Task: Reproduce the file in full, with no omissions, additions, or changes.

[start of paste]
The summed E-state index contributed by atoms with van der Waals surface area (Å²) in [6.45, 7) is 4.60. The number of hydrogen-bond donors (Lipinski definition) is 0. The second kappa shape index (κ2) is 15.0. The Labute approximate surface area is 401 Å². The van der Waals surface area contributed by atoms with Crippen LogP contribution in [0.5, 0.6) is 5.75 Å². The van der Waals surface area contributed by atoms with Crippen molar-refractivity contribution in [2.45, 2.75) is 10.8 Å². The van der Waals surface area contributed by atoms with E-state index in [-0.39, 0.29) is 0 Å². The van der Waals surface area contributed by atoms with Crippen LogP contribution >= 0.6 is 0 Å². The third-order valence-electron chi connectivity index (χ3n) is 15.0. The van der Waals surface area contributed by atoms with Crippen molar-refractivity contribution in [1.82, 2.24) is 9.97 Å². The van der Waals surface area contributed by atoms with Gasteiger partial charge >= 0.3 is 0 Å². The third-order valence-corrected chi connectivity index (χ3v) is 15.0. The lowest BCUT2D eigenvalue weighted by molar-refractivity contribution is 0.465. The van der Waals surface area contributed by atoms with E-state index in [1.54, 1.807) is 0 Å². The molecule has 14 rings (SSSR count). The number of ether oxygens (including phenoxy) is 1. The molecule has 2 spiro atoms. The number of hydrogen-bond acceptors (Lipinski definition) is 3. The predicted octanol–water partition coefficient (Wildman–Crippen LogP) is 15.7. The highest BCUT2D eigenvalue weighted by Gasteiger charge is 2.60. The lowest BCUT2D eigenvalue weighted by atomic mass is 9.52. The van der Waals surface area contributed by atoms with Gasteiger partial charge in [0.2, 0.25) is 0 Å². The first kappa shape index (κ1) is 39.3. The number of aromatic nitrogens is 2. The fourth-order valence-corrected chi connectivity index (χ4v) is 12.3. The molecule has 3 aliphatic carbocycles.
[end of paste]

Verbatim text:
The summed E-state index contributed by atoms with van der Waals surface area (Å²) in [6.45, 7) is 4.60. The number of hydrogen-bond donors (Lipinski definition) is 0. The second kappa shape index (κ2) is 15.0. The Labute approximate surface area is 401 Å². The van der Waals surface area contributed by atoms with Crippen LogP contribution in [0.5, 0.6) is 5.75 Å². The van der Waals surface area contributed by atoms with Crippen molar-refractivity contribution in [2.45, 2.75) is 10.8 Å². The van der Waals surface area contributed by atoms with E-state index in [-0.39, 0.29) is 0 Å². The van der Waals surface area contributed by atoms with Crippen LogP contribution >= 0.6 is 0 Å². The third-order valence-electron chi connectivity index (χ3n) is 15.0. The van der Waals surface area contributed by atoms with Crippen molar-refractivity contribution in [1.82, 2.24) is 9.97 Å². The van der Waals surface area contributed by atoms with Gasteiger partial charge >= 0.3 is 0 Å². The third-order valence-corrected chi connectivity index (χ3v) is 15.0. The lowest BCUT2D eigenvalue weighted by molar-refractivity contribution is 0.465. The van der Waals surface area contributed by atoms with E-state index in [1.54, 1.807) is 0 Å². The molecule has 14 rings (SSSR count). The number of ether oxygens (including phenoxy) is 1. The molecule has 2 spiro atoms. The number of hydrogen-bond acceptors (Lipinski definition) is 3. The predicted octanol–water partition coefficient (Wildman–Crippen LogP) is 15.7. The highest BCUT2D eigenvalue weighted by Gasteiger charge is 2.60. The lowest BCUT2D eigenvalue weighted by atomic mass is 9.52. The van der Waals surface area contributed by atoms with Gasteiger partial charge in [0.2, 0.25) is 0 Å². The first kappa shape index (κ1) is 39.3. The number of aromatic nitrogens is 2. The fourth-order valence-corrected chi connectivity index (χ4v) is 12.3. The molecule has 3 aliphatic carbocycles.